Google Search Console Adds AMP Error Report

AMPs are, essentially, streamlined versions of pages that utilize HTML, CSS and a standard JavaScript library, that are designed to load quickly for mobile users. All website owners now have the ability to run tests of their Accelerated Mobile Pages (AMPs) in Google Search Console. It is anticipated that AMPs will be distinguishable from mobile sites in the SERPs, which are being tested in the carousel just below ads. (Contributed by Technical Search Strategist Claudia Pennington)

Google Updates The General Guidelines Section Of Their Webmaster Guidelines

Google quietly updated their general guidelines elaborating on examples of how to make your sites more accessible to Google. They added more definite language which indicates that we should follow these guidelines rather than regarding them as merely suggestions. (Contributed by Sr. Client Relations Manager Yenma Kounlavong)

Getting Your Content in Position Zero

If you’ve ever googled a common “how to” or “what is” question, you’ve probably noticed the answer box that shows up above organic search results. Referred to by some as “position zero,” the answer box has become a highly coveted piece of SERP real estate for businesses in all industries. That’s right, position zero is not just for big brands. Everyone has a shot at getting their content featured in google’s answer box, but it’s not a game of chance. There are several key SEO elements your content should include if you want to land in position zero. Check out this recent guide by Anna Francis to learn how your content can rank in google’s answer box. (Contributed by Online PR Specialist Emily Long)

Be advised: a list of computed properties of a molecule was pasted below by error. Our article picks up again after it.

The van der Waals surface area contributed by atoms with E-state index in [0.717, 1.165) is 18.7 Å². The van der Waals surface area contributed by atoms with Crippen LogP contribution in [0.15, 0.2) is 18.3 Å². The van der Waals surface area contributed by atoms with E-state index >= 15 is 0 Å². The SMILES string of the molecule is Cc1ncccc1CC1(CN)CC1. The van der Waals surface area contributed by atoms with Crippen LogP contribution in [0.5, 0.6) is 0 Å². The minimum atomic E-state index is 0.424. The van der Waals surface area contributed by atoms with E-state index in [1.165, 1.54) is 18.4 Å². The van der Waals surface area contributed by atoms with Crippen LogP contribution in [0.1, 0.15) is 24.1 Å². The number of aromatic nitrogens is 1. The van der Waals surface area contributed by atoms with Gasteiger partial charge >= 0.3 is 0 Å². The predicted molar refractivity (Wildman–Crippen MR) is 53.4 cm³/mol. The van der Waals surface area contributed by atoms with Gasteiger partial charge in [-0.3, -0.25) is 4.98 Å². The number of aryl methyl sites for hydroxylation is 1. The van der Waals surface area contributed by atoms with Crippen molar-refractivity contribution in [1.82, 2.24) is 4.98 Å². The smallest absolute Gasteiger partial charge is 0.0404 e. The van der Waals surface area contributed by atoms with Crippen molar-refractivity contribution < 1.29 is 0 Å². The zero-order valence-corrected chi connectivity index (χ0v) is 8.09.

Brand Bidding & PPC Optimization: How We Got Here (Part 1 of 8)

PPC is an ever-changing industry. Historically, PPC optimization went through a few different phases: optimizing keyword lists, using analytics, bid automation, pruning, and relevancy. Looking towards the future, “Brand Bidding” may be the next technique PPC marketers will utilize to drive results and ROI. (Contributed by Paid Search Specialist Kevin Koehn)

What We’re Listening To

Good Job Brain, You Want Truffle Fries with That?

Good Job Brain is one of my favorite podcasts. It’s clean, funny, and factual which means it hits basically everything on my fun checklist (my social life is super cool I know). This episode from when the show started is hilarious and filled with useful(?) facts about luxurious food ingredients, some of which you may consume every day! You’ll learn the difference between kobe and wagyu beef, maggot cheese, really expensive coffee. Each show goes over a different subject matter stating facts and tips that you may want to use at pub trivia. This is the perfect podcast if you plan on ruling your local trivia scene with your coworkers. (Contributed by Online PR Specialist Anna Horn)


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About the Author

Anna is an Online PR Specialist with the Web Talent team. Hailing from Minnesota, she comes from a retail and manufacturing background. This Lancaster transplant is enthusiastic about using her interest in data and storytelling skills to help companies succeed with SEO. In her free time, she likes reading anything and everything, taking microadventures, and cooking.